A third method is to create multiple corporations in order to separate the assets of the organization from the entity that do business with the public. If ever a liability issue arose with the entity doing business with the public, it will not be legally entitled to go after the assets because they are owned by a separate entity.

Avoiding Personal Guarantees

There will be many opportunities in a business life when the business leader will decide on a course of action and will be required to put up collateral. He or she will be asked to pledge assets to guarantee a loan or other agreement to secure the arrangement for the lender by making it less likely of default. Usually those assets will either be business assets, personal assets or both.

The truth is that if there is a potential for default, then most likely, it will happen. In order for the business leader to avoid bringing the pain and challenges home, they will do well to avoid giving any personal guarantees.

Now this may mean that you may not get the loan, for the lender does not want to take a chance on a deal unless the business owners give a personal guarantee. So be it. To best protect for the worst possible situation, it is best for the owners to never personally guarantee any loan, or any arrangement that will bring recourse against the business owners in case of default.

Is it worth losing your house over an idea that had a slim chance at succeeding anyway?

The truth is that if a loan cannot be acquired, or an arrangement cannot be made without personal guarantees, then a wise business owner would patiently wait for safer and more lucrative opportunities to arrive without selling their soul to the devil to do it.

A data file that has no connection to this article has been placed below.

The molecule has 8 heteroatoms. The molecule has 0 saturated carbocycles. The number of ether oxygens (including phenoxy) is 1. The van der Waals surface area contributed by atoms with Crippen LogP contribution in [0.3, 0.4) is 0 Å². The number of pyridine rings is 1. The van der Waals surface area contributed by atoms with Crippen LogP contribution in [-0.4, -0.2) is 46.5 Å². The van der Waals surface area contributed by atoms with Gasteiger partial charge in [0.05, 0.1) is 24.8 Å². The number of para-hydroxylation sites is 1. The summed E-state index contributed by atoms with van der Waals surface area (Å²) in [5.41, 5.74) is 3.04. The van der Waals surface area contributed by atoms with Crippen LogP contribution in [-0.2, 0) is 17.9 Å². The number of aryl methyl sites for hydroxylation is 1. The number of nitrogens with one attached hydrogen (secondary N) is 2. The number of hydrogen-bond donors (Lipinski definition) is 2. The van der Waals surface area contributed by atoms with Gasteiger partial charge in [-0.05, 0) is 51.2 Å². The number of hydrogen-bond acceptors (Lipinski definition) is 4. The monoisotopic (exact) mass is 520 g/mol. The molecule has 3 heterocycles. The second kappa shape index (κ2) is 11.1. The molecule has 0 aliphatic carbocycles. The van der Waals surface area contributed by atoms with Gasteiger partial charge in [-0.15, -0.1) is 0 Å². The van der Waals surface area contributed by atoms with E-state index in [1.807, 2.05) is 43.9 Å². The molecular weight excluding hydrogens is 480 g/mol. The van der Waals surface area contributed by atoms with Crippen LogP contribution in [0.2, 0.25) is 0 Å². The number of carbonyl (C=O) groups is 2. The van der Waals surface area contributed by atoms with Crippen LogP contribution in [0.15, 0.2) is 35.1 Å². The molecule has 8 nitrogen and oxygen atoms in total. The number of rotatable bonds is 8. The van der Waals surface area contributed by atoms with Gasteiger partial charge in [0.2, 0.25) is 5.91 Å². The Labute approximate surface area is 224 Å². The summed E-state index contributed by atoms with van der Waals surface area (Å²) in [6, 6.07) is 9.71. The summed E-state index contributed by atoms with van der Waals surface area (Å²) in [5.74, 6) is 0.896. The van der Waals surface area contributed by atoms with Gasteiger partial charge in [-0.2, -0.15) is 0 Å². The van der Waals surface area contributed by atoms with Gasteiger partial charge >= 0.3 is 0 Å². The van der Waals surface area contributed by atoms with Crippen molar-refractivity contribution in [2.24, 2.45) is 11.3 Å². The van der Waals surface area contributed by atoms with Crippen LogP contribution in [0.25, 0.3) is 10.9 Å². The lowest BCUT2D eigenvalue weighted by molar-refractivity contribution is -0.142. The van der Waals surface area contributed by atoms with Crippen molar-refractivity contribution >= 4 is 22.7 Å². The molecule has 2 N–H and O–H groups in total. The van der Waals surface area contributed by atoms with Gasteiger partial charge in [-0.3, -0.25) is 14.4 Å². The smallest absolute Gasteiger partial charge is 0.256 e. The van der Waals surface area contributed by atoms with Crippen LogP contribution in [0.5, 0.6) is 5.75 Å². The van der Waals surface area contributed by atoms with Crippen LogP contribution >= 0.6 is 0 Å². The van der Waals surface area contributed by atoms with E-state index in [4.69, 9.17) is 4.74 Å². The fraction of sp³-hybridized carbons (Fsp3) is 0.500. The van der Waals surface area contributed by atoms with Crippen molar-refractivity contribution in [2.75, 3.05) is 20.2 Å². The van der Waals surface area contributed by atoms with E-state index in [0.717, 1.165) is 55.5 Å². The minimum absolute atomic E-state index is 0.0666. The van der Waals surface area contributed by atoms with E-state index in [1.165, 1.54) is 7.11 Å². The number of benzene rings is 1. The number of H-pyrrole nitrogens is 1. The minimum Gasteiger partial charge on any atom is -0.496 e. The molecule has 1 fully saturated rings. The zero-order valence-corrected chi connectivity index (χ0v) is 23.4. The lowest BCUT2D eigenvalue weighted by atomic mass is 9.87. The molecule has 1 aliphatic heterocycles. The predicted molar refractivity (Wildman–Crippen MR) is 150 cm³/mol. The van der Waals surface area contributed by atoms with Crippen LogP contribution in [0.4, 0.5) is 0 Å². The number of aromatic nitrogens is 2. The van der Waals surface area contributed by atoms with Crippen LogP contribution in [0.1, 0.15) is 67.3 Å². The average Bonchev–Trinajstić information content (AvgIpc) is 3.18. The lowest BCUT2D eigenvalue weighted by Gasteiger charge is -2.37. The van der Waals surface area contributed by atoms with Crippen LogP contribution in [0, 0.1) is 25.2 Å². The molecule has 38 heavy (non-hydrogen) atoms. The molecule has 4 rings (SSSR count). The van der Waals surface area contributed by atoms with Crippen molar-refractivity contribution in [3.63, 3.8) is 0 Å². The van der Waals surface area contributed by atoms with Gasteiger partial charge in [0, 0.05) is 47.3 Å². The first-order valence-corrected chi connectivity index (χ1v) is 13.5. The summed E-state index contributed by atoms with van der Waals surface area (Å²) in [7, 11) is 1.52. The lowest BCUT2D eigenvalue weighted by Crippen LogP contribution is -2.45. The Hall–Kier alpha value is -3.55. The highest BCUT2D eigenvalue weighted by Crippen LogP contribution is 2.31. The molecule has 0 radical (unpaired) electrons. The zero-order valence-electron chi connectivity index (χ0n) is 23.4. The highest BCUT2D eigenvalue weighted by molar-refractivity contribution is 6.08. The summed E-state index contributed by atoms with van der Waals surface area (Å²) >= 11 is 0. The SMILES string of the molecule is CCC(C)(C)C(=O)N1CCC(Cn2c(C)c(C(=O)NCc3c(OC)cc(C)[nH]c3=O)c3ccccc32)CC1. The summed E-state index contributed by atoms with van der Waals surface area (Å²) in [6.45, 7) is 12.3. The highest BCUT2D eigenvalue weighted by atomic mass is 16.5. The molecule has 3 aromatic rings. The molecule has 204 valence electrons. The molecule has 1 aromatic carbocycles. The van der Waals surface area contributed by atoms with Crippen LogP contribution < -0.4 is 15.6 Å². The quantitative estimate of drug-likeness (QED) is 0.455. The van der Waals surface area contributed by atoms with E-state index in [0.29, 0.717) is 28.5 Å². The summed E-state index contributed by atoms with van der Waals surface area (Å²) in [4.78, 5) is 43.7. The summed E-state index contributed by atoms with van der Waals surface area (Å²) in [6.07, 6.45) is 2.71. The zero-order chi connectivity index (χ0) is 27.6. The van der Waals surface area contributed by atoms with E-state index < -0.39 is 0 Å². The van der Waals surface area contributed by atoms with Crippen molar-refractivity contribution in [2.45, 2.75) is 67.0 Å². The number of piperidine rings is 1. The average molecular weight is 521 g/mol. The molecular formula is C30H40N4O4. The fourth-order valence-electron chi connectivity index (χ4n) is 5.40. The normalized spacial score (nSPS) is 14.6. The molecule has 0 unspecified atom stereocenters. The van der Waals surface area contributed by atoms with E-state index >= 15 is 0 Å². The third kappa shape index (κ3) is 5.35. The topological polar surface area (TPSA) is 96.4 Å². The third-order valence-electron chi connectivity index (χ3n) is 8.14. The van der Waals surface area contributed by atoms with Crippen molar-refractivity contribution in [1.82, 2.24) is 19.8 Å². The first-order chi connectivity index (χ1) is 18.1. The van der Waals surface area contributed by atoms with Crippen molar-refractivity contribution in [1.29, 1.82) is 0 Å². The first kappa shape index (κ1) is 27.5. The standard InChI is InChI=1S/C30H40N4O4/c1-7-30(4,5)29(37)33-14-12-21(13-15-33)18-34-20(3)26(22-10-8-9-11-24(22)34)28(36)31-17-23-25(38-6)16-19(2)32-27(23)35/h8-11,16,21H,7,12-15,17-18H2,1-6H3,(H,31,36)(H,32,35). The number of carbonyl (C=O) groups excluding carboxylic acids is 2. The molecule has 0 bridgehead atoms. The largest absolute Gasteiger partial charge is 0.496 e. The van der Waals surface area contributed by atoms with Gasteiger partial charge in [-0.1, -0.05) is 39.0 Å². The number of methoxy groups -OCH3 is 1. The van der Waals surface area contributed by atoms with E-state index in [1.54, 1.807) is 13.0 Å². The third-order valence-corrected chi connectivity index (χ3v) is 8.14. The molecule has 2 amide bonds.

Having Adequate Cash Reserves

The main cause of the failure of most businesses is that they run out of money. The truth is that this happens because of a lack of proper money management by the organization’s leader.

The main area that can tip an organization in either direction is the efforts the business leader makes to have an adequately funded cash reserve. As a matter of fact, a sustainable business enterprise should not be started until an adequate cash fund of at least six months to a year’s worth of business expenses is held in reserve.

As the organization operates, additional funds are added to the existing cash reserves. Then reserves are invested to continue growing the organization’s cash position, so that in case of emergencies, the cash reserves can be utilized and replenished by the returns on its investment.

During difficult economic times, or if new opportunities are available, the cash reserves would be able to adequately meet all of the organization’s financial needs.

The other result of having adequate cash reserves is the less dependence on debt. An organization with a well funded cash reserve can also better determine the optimal use of debt in its financial strategy to obtain the optimal capital structure that will maximize its potential to better achieve its organization’s mission.

In conclusion, failure is an inevitable progression of business ventures, but business greatness can be maintained in the midst of failure. As a matter of fact, business greatness grows from the ashes of business failure if an organization is properly prepared in attitude, structure, and its cash position.

The business leader must accept the reality of the challenges of the marketplace – and though he or she hopes for the best outcome from their endeavors, they need to diligently prepare for the challenging realities that surrounds the environment of business.

The more small business owners accept that failure is an option, the more the option for greatness comes closer and closer to them.